It early displayed all the traits that have made it successful. In 1801, for the purpose of carrying city elections, it provided thirty-nine men with money to purchase houses and lots in one ward, and seventy men with money for the same purpose in another ward, thus manufacturing freeholders for polling purposes. In 1806 Benjamin Romaine, a grand sachem, was removed from the office of city controller by his own party for acquiring land from the city without paying for it. In 1807 several superintendents of city institutions were dismissed for frauds. The inspector of bread, a sachem, resigned because his threat to extort one-third of the fees from his subordinates had become public. Several assessment collectors, all prominent in Tammany, were compelled to reimburse the city for deficits in their accounts. One of the leading aldermen used his influence to induce the city to sell land to his brother-in-law at a low price, and then bade the city buy it back for many times its value. Mooney, the founder of the society, now superintendent of the almshouse, was caught in a characteristic fraud. His salary was $1000 a year, with $500 for family expenses. But it was discovered that his "expenses" amounted to $4000 a year, and that he had credited to himself on the books $1000 worth of supplies and numerous sums for "trifles for Mrs. Mooney."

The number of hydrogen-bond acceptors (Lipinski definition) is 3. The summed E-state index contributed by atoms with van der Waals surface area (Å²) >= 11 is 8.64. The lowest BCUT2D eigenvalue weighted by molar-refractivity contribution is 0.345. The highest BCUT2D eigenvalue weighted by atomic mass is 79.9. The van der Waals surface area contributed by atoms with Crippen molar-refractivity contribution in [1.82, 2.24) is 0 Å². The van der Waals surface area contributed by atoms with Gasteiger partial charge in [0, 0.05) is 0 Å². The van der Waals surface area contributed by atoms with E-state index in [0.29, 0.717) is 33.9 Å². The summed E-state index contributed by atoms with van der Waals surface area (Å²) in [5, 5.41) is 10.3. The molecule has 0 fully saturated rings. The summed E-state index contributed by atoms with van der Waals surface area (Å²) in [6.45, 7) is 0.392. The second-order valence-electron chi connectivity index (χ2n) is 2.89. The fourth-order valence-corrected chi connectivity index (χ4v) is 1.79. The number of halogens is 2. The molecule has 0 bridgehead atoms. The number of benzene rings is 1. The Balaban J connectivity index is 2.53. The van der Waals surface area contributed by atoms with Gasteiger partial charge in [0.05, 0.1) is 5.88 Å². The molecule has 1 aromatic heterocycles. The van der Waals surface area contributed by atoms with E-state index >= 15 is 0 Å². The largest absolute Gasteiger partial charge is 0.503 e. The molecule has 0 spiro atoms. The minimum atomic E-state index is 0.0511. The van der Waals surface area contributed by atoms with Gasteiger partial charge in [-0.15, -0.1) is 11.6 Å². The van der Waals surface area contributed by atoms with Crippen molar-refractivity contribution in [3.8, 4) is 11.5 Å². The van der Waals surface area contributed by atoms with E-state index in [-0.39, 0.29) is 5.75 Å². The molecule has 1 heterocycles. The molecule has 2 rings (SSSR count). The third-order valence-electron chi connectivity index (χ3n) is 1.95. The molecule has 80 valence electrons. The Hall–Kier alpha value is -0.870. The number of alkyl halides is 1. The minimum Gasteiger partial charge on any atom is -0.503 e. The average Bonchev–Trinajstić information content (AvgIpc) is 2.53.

In September, 1826, the Grand Jury entered an indictment against Matthew L. Davis and a number of other Tammany men for defrauding several banks and insurance companies of over $2,000,000. This created a tremendous sensation. Political influence was at once set in motion, and only the minor defendants were sent to the penitentiary.

In 1829 Samuel Swartwout, one of the Tammany leaders, was appointed Collector of the Port of New York. His downfall came in 1838, and he fled to Europe. His defalcations in the Custom House were found to be over $1,222,700; and "to Swartwout" became a useful phrase until Tweed's day. He was succeeded by Jesse Hoyt, another sachem and notorious politician, against whom several judgments for default were recorded in the Superior Court, which were satisfied very soon after his appointment. At this time another Tammany chieftain, W. M. Price, United States District Attorney for Southern New York, defaulted for $75,000.

It was in 1851 that the council commonly known as "The Forty Thieves" was elected. In it William M. Tweed served his apprenticeship. Some of the maneuvers of this council and of other officials were divulged by a Grand Jury in its presentment of February 23, 1853. The presentment states: "It was clearly shown that enormous sums of money were spent for the procurement of railroad grants in the city, and that towards the decision and procurement of the Eighth Avenue railway grant, a sum so large that would startle the most credulous was expended; but in consequence of the voluntary absence of important witnesses, the Grand Jury was left without direct testimony of the particular recipients of the different amounts."